in rehearsal and in performance.

Hall enlisted in the US Army Special Services c.1956 and while in West Germany worked with
the Argentine filmmaker Jorge Preloran to produce THE INVICTORIOUS ONE, a dance film about
racism. Before his death, Mr. Preloran donated a videotape copy of the film to the Collection,
while the original is in the Jorge Preloran Collection in the Human Studies
Film Archives of the Smithsonian Institution.

In 1958, Arthur Hall founded the Afro-American Dance Ensemble (AADE) in Philadelphia, and
remained the artistic director of the company for the next thirty years. In 1968, Hall
founded the Ile Ife Black Humanitarian Center on Germantown Avenue (now the Village of the
Arts), and in 1972, he founded the Ile Ife Museum. He was the director of the Model Cities
Cultural Arts Program in Philadelphia. He was a movement specialist for the National
Endowment for the Arts, an instructor of dance at Dartmouth College, and worked as a
visiting artist in schools and universities across the country, most notably along the
East Coast of the United States and in Arizona. He worked with the American Dance Festival
and consulted with the national dance companies of Ghana and Mozambique. He founded the
first African Shrine recognized by the Commonwealth of Pennsylvania and was a member of
the Sacred Dance Guild. Arthur Hall received numerous awards and honors, including the
Pennsylvania Governor's Hazlett Award in 1980, the first such awards, which also honored
Eugene Ormandy and Jimmy Stewart. The collection includes 16mm film from the event,
including a performance of Obatala by the AADE, a performance by Saka Acquaye's Wulomei,
and a wink to the camera from Jimmy Stewart.

Arthur Hall was renowned for his choreography inspired by African and African-American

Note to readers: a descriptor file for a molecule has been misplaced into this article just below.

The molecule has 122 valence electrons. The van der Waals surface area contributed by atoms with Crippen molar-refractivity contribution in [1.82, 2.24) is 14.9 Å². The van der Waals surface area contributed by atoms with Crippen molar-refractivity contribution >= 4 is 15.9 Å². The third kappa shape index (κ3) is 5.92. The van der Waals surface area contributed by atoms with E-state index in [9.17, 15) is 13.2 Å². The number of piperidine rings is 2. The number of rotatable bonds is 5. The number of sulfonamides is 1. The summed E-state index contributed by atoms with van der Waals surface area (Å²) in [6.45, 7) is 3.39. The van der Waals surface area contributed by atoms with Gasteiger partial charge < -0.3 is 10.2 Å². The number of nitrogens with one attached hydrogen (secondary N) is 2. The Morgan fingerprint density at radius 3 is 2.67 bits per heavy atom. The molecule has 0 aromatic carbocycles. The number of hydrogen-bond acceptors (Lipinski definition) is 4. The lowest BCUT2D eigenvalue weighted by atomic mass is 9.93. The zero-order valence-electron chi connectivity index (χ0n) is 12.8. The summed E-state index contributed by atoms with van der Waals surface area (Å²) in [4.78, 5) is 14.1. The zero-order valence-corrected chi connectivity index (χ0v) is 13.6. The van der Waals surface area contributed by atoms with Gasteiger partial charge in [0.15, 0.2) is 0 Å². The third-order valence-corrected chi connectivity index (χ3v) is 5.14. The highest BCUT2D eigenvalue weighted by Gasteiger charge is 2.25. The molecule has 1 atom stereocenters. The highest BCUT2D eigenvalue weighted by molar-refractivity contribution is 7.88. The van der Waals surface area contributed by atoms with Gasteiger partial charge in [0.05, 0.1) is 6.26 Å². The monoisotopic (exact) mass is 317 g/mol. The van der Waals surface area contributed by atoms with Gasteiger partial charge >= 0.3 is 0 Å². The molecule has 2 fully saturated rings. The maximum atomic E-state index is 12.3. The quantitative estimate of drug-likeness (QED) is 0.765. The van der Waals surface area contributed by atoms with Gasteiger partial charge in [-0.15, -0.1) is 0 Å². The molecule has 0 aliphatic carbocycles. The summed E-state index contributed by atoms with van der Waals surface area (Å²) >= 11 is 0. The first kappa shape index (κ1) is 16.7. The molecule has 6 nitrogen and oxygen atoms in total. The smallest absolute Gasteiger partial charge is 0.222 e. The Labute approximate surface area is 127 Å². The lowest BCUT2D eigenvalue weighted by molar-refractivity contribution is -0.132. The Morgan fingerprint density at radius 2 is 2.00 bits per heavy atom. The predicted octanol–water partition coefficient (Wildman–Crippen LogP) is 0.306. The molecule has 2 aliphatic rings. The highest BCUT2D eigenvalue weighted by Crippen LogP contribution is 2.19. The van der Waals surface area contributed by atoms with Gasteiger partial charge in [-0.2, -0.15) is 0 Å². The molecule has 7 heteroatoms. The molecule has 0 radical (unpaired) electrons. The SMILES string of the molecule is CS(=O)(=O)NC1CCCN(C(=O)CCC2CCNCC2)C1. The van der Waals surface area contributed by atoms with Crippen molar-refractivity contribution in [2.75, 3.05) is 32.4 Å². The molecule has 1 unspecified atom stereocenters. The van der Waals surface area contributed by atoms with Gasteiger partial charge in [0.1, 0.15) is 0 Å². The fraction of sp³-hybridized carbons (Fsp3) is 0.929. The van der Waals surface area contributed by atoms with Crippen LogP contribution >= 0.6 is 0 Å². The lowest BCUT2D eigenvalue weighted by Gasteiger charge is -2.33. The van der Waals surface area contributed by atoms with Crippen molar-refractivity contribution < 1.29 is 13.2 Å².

dance. He shared his knowledge and gift of dancing with many generations of youth and
adults. At the end of 1988, Hall left Philadelphia and moved to his native Memphis,
Tennessee, where he produced dance programs for Blues City, including "Tickle the Rain"
and with the Bomas of Kenya. He consulted with the Art Institute of Chicago for their
Yoruba exhibit and worked with Chicago's Muntu Dance Theater to restage his "Fat Tuesday
and all that jazz!
" In his later life, Arthur Hall lived in Camden, Maine, where he was
the artistic director of the nonprofit Ile Ife Films and the Arthur Hall Collection. In
1995, he directed ILE IFE PHILADELPHIA MAINE, a series of concerts performed by members of
the AADE and dancers and musicians from Maine. The Collection contains extensive
documentation of those concerts, including everything from Dunham technique warmups and
rehearsals to developing an original dance and complete recordings of each of the several
public performances.

Arthur Hall performed as a member of the New England touring artist roster and was on the
dance panel for the Maine Arts Commission. He continued his school residencies to within a
few weeks of his death. At the end of his life, he was working to establish the Arthur
Hall International Dance Center in Rockland, Maine. The present collection was to have
been available as a resource library there, but those plans were cut short by his
misdiagnosed cancer. During his lifetime, with very few financial resources, Arthur Hall
encouraged filmmakers to document his work. He began working with filmmaker Bruce Williams
in 1977, and beginning in 1994, he charged Williams to collect and to preserve the film
and video that form the core of the Arthur Hall Collection presently in Maine.